|The script is large and clear, if somewhat compressed. The old paleographers would have called it "a fine liturgical hand". There are no conjoined letters, and letters formed from rows of minims are carefully separated. The bases of letters are finished neat and flat, with no feet, which is the origin of the more elaborate name for this script, textura prescissa sine pedibus. Certain letters, notably h, s and y, are adorned with intricate spirals, as are the punctuation marks. It is a highly formal and painstaking example of the scribe's art, perhaps more laborious than beautiful.|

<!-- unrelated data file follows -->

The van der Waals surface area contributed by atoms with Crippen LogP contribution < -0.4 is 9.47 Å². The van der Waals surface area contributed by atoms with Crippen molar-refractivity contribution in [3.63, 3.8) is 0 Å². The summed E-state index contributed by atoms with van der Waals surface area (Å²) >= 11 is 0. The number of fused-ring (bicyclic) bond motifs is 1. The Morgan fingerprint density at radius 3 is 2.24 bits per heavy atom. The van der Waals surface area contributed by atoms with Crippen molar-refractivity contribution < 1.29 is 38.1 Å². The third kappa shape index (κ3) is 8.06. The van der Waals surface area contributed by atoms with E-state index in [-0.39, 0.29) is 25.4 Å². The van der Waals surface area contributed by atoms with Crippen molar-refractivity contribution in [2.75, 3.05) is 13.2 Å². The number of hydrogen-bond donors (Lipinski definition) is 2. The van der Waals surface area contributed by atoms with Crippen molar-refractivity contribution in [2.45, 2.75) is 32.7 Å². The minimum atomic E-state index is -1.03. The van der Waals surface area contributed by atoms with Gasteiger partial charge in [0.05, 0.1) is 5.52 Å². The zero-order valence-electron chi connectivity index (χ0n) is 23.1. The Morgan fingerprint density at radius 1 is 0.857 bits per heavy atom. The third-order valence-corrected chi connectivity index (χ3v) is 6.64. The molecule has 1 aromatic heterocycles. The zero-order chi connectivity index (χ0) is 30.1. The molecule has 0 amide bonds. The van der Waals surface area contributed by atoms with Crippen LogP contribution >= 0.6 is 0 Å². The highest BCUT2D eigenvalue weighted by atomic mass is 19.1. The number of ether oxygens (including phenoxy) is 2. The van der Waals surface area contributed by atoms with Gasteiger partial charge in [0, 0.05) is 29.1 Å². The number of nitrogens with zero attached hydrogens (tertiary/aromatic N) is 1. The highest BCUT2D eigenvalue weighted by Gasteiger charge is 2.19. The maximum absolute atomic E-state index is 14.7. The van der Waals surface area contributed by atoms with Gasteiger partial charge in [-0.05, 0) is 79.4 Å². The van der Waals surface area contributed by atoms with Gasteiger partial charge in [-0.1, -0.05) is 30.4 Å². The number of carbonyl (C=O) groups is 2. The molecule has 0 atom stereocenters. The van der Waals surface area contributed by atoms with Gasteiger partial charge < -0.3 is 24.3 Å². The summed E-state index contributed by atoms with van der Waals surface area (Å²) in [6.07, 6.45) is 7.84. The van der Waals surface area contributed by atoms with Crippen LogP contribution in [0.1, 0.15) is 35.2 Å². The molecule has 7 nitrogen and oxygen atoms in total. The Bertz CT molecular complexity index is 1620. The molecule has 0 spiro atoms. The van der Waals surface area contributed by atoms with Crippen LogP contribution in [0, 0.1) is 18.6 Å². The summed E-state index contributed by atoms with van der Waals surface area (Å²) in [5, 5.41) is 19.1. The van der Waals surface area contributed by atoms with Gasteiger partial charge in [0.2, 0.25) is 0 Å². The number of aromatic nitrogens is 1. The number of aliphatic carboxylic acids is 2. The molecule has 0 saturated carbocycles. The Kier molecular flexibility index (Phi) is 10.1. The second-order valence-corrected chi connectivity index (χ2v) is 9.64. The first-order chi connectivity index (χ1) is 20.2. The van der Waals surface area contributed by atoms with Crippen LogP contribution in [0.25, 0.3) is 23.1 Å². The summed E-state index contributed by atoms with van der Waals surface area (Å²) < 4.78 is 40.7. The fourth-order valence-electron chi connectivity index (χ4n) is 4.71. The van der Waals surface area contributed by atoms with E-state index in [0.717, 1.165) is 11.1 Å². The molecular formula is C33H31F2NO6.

|Luttrell Psalter (British Library, add. ms. 42130, f.149r), c.1340. By permission of the British Library. Images are made available by the British Library under a Creative Commons licence.|
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